Jnorm888, an Eastern Orthodox poster, has been making some dubious, undocumented claims about the history of premillennialism. He's argued that the apostles taught contradictory views of eschatology, that premillennialism came from John, whereas men like Paul and Mark taught a different eschatology. He's claimed that the canonicity of Revelation was rejected by most Christians for a while. And he's claimed that a sixth-century ecumenical council condemned premillennialism. When asked for documentation of such claims, he wrote:
"The fact that you want me to list my sources to back up everything I say about Church history only tells me that you don't read the primary sources of the Ante-Nicene Fathers, Nicene & Post Nicene Fathers. And you probably haven't read too many church history books either. That is not my fault. No, you will have to do your own homework. I'm not gonna dig through my books for you." (source)
Here are some of his assertions, in his own words:
"only the christians from Ashia Minor were mostly PM [premillennial]. Ashia minor is where Saint John mostly lived and died, and so the Apostolic Tradition that came from his region mostly held on to 'Chilism'. Justin Martyre and some others who were from that region but moved to Rome later in life spread that teaching to other parts of Christiandom. The book of Revelations wasn't embraced by everyone. It was by those who knew John and lived in Ashia minor, but it wasn't embraced by a lot of christians outside of Ashia minor....PM was always givin a hard time by christians living outside of modern day Turkey and Syria....So is it [premillennialism] historic? Yes, but it was only limited to a certain region of christianity....Most christians rejected the book of Revelations, So most christians never had a pre-mill view to begin with. And when the early PMers started to spread to other regions, this is when you had arguments about such a view....the Apostolic tradition of Saint John (on this issue) was trumped by the Apostolic traditions of Mark, Andrew, Peter, and Paul....ancient PM was disliked by most christians in other regions...So at the end of the day, the onlything you can say about ancient christianity is: Some believed in a literal 1,000 year reign of Christ on planet earth. Most did not believe in a literal 1,000 year reign of Christ on planet earth." (sources here and here)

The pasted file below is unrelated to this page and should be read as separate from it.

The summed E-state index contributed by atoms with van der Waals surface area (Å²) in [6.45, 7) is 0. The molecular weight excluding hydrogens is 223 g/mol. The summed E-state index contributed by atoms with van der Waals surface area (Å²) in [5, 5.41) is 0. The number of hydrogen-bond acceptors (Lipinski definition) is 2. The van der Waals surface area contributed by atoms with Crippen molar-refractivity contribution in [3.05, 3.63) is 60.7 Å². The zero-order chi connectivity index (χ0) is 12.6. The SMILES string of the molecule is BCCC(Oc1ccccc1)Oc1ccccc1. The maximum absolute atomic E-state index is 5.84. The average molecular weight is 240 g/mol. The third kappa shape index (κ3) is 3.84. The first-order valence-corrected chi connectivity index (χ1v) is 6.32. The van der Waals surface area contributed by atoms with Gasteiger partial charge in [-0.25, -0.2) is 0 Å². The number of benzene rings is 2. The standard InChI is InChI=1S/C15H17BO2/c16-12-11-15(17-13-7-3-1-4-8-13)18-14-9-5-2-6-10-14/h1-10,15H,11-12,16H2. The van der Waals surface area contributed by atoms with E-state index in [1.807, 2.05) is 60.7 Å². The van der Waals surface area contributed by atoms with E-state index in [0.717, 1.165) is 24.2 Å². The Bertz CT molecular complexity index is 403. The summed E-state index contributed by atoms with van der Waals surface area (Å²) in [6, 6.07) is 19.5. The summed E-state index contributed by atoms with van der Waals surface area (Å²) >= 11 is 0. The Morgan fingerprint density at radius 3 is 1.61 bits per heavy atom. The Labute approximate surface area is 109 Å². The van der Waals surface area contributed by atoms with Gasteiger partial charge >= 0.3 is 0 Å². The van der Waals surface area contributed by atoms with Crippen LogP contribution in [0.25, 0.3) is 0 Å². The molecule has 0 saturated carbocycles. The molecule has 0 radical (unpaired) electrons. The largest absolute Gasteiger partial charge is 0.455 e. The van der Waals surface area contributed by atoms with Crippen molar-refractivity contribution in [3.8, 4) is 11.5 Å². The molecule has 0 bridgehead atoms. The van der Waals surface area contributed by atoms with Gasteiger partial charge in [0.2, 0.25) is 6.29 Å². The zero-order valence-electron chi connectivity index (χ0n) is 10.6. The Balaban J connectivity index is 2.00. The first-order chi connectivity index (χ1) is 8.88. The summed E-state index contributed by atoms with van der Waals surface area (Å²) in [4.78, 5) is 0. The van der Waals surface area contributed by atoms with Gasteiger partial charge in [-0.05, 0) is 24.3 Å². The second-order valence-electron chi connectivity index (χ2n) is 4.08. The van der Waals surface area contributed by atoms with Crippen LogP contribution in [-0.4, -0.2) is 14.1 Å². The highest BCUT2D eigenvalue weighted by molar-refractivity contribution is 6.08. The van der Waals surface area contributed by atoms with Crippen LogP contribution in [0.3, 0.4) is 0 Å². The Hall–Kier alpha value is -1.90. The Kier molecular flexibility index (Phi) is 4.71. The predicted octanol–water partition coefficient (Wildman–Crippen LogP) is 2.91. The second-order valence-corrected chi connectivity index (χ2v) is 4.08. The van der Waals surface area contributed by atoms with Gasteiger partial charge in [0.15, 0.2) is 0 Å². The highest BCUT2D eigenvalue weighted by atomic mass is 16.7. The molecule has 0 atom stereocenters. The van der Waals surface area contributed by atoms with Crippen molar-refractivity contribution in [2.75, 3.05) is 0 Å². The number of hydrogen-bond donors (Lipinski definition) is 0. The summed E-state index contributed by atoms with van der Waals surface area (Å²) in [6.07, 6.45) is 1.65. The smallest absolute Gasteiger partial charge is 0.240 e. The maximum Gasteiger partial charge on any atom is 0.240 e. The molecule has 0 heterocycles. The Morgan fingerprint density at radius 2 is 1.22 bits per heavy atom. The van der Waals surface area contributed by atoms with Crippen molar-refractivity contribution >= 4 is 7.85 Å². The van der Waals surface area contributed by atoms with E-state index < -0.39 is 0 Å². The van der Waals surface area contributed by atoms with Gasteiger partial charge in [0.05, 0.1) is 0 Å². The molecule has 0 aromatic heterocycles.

I've addressed some of the problems with Jnorm's claims elsewhere. See, for example, here and here.